- Drive along some of the known Incense routes, from the Central Negev and Ramon Crater to the lower Arava, just before the route ascends to Petra – the famous Nabatean capital city.
- The route may traverse firing ranges, and tours taking place during the week must therefore be coordinated with the IDF.
The route begins in the small southern town of Mitzpe Ramon situated on the edge of the Ramon Crater some 80 kms south of Be'er Sheva and 150 kms north of Eilat. Continue in land rovers to the Saharonim (crescents) fortress – a Nabatean fortress on the Incense Route at the heart of the Ramon Crater, named after the Saharonim bush (cocculus pendulus) that grows on the slopes. The fortress location was chosen because of its proximity to the Saharonim spring. Proceed towards the Ardon Stream that separates two valleys – the northern Mahmal valley and the south-eastern Ardon valley and the Saharonim plateau.
Continue along the Nikrot Stream bed to the Nikrot fortress – a Nabatean building and Roman fortress that served as a guard post and is situated on the bank of the Nikrot Stream. It was established by the Nabateans to safeguard the Incense Route.
On the bank of the river there is the Nikrot Well, which provides an insight to the greatness of the Nabateans. It is a covered structure made of chiseled stones that looks low, but is around three meters deep that served as a cistern for rain a flood waters. A stone canal channels the waters accumulated from the Meishar Stream. The ceiling is supported by three round stone arches. The Nabateans did not use wood because it was not found in the region. One can only be astounded and admire the architectural abilities, the attention to detail and the vast knowledge of water preservation, their real greatness and the primary secret of their survival in the desert.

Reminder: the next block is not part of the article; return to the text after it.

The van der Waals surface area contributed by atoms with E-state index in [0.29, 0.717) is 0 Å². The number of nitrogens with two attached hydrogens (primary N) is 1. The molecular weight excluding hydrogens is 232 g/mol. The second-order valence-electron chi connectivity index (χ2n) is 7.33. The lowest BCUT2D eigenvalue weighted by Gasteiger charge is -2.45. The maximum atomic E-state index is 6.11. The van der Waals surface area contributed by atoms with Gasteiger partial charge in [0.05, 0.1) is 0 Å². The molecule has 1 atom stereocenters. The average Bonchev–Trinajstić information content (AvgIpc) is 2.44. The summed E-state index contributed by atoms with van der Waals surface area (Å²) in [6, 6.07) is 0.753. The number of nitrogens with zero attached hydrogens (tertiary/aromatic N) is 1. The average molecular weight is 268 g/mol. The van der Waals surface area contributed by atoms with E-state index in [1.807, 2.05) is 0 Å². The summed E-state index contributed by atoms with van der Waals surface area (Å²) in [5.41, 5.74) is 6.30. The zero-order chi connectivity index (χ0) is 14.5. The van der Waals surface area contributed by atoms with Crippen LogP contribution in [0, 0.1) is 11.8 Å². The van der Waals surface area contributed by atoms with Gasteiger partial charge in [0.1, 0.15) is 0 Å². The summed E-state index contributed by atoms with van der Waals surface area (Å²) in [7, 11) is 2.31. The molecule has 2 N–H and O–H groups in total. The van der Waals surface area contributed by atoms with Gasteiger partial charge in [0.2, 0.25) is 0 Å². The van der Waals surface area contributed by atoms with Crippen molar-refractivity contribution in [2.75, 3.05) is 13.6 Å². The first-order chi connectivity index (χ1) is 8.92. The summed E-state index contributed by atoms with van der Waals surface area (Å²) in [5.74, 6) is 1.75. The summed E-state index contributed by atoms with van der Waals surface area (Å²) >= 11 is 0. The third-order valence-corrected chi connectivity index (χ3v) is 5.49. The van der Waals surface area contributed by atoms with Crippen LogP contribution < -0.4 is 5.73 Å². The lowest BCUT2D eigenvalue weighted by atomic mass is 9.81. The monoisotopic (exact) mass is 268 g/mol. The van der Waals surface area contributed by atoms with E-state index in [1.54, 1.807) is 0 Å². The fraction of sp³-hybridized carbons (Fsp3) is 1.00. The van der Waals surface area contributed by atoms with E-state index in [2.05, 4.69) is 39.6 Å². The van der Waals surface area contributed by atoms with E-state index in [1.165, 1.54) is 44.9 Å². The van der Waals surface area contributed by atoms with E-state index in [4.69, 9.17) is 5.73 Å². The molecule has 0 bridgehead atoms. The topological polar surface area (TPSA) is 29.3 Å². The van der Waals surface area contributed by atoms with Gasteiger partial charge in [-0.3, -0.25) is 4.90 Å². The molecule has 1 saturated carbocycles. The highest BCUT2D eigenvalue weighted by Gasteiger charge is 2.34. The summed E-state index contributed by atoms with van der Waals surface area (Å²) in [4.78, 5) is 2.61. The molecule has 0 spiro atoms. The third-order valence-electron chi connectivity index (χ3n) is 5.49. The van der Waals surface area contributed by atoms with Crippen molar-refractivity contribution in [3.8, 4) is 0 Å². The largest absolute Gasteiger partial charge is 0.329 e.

The route continues to the Kazara Stream and the Kazara Ruins, which was a guard post along the Nabatean Incense Route, established on the ridge between the Kazara and Zerorot Streams, to protect the route against robbers.
The route ends at the Moa Ruins – remnants of a Nabatean caravanserai on the Arava border and Arif ridge, 2 kms south east of the agricultural-touristy village of Tzofar. The Arabic name of the site is Moyet Awad. The Nabatean caravanserai was built on the Incense Route and was operative from the mid-1st century BC until the 1st century AD. Shards of pottery from the Roman and Byzantine period were also found at the site, showing that it was still in habited after the Nabatean caravans ceased traveling the region.